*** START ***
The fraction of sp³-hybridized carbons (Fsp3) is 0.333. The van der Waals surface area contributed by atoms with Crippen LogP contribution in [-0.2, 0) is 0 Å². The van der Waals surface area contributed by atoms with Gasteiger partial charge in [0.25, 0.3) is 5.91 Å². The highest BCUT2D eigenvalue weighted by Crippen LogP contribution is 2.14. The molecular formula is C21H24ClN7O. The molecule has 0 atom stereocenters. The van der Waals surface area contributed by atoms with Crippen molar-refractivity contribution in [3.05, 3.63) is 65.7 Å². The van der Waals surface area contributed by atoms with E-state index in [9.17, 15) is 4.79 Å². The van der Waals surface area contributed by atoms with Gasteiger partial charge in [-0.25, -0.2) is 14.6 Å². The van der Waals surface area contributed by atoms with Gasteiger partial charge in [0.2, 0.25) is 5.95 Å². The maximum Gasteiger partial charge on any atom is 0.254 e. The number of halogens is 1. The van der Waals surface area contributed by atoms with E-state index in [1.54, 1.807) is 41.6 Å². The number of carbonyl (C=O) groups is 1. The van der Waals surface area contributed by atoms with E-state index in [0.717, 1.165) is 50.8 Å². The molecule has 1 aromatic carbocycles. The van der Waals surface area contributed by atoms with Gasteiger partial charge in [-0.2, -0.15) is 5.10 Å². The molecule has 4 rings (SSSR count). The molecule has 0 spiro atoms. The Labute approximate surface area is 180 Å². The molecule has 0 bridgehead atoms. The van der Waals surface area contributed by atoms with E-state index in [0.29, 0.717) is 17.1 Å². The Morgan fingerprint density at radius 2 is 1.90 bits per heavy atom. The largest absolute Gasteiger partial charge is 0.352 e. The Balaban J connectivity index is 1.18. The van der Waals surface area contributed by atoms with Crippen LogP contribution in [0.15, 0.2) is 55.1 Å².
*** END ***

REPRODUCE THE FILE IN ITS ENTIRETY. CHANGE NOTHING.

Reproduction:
The fraction of sp³-hybridized carbons (Fsp3) is 0.333. The van der Waals surface area contributed by atoms with Crippen LogP contribution in [-0.2, 0) is 0 Å². The van der Waals surface area contributed by atoms with Gasteiger partial charge in [0.25, 0.3) is 5.91 Å². The highest BCUT2D eigenvalue weighted by Crippen LogP contribution is 2.14. The molecular formula is C21H24ClN7O. The molecule has 0 atom stereocenters. The van der Waals surface area contributed by atoms with Crippen molar-refractivity contribution in [3.05, 3.63) is 65.7 Å². The van der Waals surface area contributed by atoms with E-state index in [9.17, 15) is 4.79 Å². The van der Waals surface area contributed by atoms with Gasteiger partial charge in [-0.25, -0.2) is 14.6 Å². The van der Waals surface area contributed by atoms with Gasteiger partial charge in [0.2, 0.25) is 5.95 Å². The maximum Gasteiger partial charge on any atom is 0.254 e. The number of halogens is 1. The van der Waals surface area contributed by atoms with E-state index in [1.54, 1.807) is 41.6 Å². The number of carbonyl (C=O) groups is 1. The van der Waals surface area contributed by atoms with E-state index in [0.717, 1.165) is 50.8 Å². The molecule has 1 aromatic carbocycles. The van der Waals surface area contributed by atoms with Gasteiger partial charge in [-0.2, -0.15) is 5.10 Å². The molecule has 4 rings (SSSR count). The molecule has 0 spiro atoms. The Labute approximate surface area is 180 Å². The molecule has 0 bridgehead atoms. The van der Waals surface area contributed by atoms with E-state index in [0.29, 0.717) is 17.1 Å². The Morgan fingerprint density at radius 2 is 1.90 bits per heavy atom. The largest absolute Gasteiger partial charge is 0.352 e. The Balaban J connectivity index is 1.18. The van der Waals surface area contributed by atoms with Crippen LogP contribution in [0.15, 0.2) is 55.1 Å².